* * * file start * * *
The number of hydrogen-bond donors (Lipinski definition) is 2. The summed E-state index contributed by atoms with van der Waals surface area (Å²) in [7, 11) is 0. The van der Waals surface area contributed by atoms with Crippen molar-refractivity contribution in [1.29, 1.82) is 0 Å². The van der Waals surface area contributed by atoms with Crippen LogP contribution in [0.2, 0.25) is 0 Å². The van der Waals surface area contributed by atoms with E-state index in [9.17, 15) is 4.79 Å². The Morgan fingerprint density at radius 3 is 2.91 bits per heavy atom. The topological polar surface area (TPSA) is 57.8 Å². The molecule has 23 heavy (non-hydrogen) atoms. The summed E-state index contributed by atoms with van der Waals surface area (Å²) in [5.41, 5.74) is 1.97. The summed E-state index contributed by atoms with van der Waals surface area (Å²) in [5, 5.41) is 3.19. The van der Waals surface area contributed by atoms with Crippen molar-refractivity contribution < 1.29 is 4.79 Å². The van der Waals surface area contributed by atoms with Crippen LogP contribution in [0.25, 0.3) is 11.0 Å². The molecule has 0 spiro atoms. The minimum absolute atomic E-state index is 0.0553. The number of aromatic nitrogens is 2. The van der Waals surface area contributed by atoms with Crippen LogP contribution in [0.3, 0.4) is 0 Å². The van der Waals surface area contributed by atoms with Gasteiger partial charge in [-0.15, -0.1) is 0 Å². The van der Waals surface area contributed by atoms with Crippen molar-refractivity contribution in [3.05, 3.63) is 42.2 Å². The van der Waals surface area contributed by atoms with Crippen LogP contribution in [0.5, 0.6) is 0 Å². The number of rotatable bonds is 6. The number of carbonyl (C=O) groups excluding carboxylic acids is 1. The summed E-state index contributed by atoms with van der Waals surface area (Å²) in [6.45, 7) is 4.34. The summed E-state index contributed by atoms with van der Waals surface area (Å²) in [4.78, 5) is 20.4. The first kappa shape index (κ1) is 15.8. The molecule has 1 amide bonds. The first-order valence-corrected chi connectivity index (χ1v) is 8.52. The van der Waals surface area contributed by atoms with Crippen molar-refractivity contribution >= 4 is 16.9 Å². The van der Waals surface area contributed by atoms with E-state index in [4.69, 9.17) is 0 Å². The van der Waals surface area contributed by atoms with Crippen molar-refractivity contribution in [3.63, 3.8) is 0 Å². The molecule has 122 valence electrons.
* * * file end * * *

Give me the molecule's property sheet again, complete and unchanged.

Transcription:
The number of hydrogen-bond donors (Lipinski definition) is 2. The summed E-state index contributed by atoms with van der Waals surface area (Å²) in [7, 11) is 0. The van der Waals surface area contributed by atoms with Crippen molar-refractivity contribution in [1.29, 1.82) is 0 Å². The van der Waals surface area contributed by atoms with Crippen LogP contribution in [0.2, 0.25) is 0 Å². The van der Waals surface area contributed by atoms with E-state index in [9.17, 15) is 4.79 Å². The Morgan fingerprint density at radius 3 is 2.91 bits per heavy atom. The topological polar surface area (TPSA) is 57.8 Å². The molecule has 23 heavy (non-hydrogen) atoms. The summed E-state index contributed by atoms with van der Waals surface area (Å²) in [5.41, 5.74) is 1.97. The summed E-state index contributed by atoms with van der Waals surface area (Å²) in [5, 5.41) is 3.19. The van der Waals surface area contributed by atoms with Crippen molar-refractivity contribution < 1.29 is 4.79 Å². The van der Waals surface area contributed by atoms with Crippen LogP contribution in [0.25, 0.3) is 11.0 Å². The molecule has 0 spiro atoms. The minimum absolute atomic E-state index is 0.0553. The number of aromatic nitrogens is 2. The van der Waals surface area contributed by atoms with Crippen LogP contribution in [0.3, 0.4) is 0 Å². The van der Waals surface area contributed by atoms with Gasteiger partial charge in [-0.15, -0.1) is 0 Å². The van der Waals surface area contributed by atoms with Crippen molar-refractivity contribution in [3.05, 3.63) is 42.2 Å². The van der Waals surface area contributed by atoms with Crippen LogP contribution in [0.5, 0.6) is 0 Å². The number of rotatable bonds is 6. The number of carbonyl (C=O) groups excluding carboxylic acids is 1. The summed E-state index contributed by atoms with van der Waals surface area (Å²) in [6.45, 7) is 4.34. The summed E-state index contributed by atoms with van der Waals surface area (Å²) in [4.78, 5) is 20.4. The first kappa shape index (κ1) is 15.8. The molecule has 1 amide bonds. The first-order valence-corrected chi connectivity index (χ1v) is 8.52. The van der Waals surface area contributed by atoms with Crippen molar-refractivity contribution >= 4 is 16.9 Å². The van der Waals surface area contributed by atoms with E-state index in [4.69, 9.17) is 0 Å². The van der Waals surface area contributed by atoms with Crippen molar-refractivity contribution in [3.63, 3.8) is 0 Å². The molecule has 122 valence electrons.